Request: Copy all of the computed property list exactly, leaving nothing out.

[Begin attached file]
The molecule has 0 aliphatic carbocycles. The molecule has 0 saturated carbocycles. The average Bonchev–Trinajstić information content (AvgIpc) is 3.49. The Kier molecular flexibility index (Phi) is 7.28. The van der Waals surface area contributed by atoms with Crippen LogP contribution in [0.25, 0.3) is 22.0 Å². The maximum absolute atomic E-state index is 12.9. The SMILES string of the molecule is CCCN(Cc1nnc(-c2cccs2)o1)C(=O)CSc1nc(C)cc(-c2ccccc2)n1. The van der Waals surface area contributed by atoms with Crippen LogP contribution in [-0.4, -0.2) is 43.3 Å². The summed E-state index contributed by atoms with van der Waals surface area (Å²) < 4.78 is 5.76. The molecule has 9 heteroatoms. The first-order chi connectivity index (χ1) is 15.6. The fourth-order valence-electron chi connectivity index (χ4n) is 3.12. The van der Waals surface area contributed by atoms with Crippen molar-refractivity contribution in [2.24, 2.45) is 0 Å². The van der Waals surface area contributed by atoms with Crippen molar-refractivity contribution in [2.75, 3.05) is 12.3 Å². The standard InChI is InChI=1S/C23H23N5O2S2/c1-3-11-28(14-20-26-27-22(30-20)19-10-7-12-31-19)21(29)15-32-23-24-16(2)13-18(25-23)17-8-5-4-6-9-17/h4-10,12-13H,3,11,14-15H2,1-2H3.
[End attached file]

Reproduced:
The molecule has 0 aliphatic carbocycles. The molecule has 0 saturated carbocycles. The average Bonchev–Trinajstić information content (AvgIpc) is 3.49. The Kier molecular flexibility index (Phi) is 7.28. The van der Waals surface area contributed by atoms with Crippen LogP contribution in [0.25, 0.3) is 22.0 Å². The maximum absolute atomic E-state index is 12.9. The SMILES string of the molecule is CCCN(Cc1nnc(-c2cccs2)o1)C(=O)CSc1nc(C)cc(-c2ccccc2)n1. The van der Waals surface area contributed by atoms with Crippen LogP contribution in [-0.4, -0.2) is 43.3 Å². The summed E-state index contributed by atoms with van der Waals surface area (Å²) < 4.78 is 5.76. The molecule has 9 heteroatoms. The first-order chi connectivity index (χ1) is 15.6. The fourth-order valence-electron chi connectivity index (χ4n) is 3.12. The van der Waals surface area contributed by atoms with Crippen molar-refractivity contribution in [2.24, 2.45) is 0 Å². The van der Waals surface area contributed by atoms with Crippen molar-refractivity contribution in [2.75, 3.05) is 12.3 Å². The standard InChI is InChI=1S/C23H23N5O2S2/c1-3-11-28(14-20-26-27-22(30-20)19-10-7-12-31-19)21(29)15-32-23-24-16(2)13-18(25-23)17-8-5-4-6-9-17/h4-10,12-13H,3,11,14-15H2,1-2H3.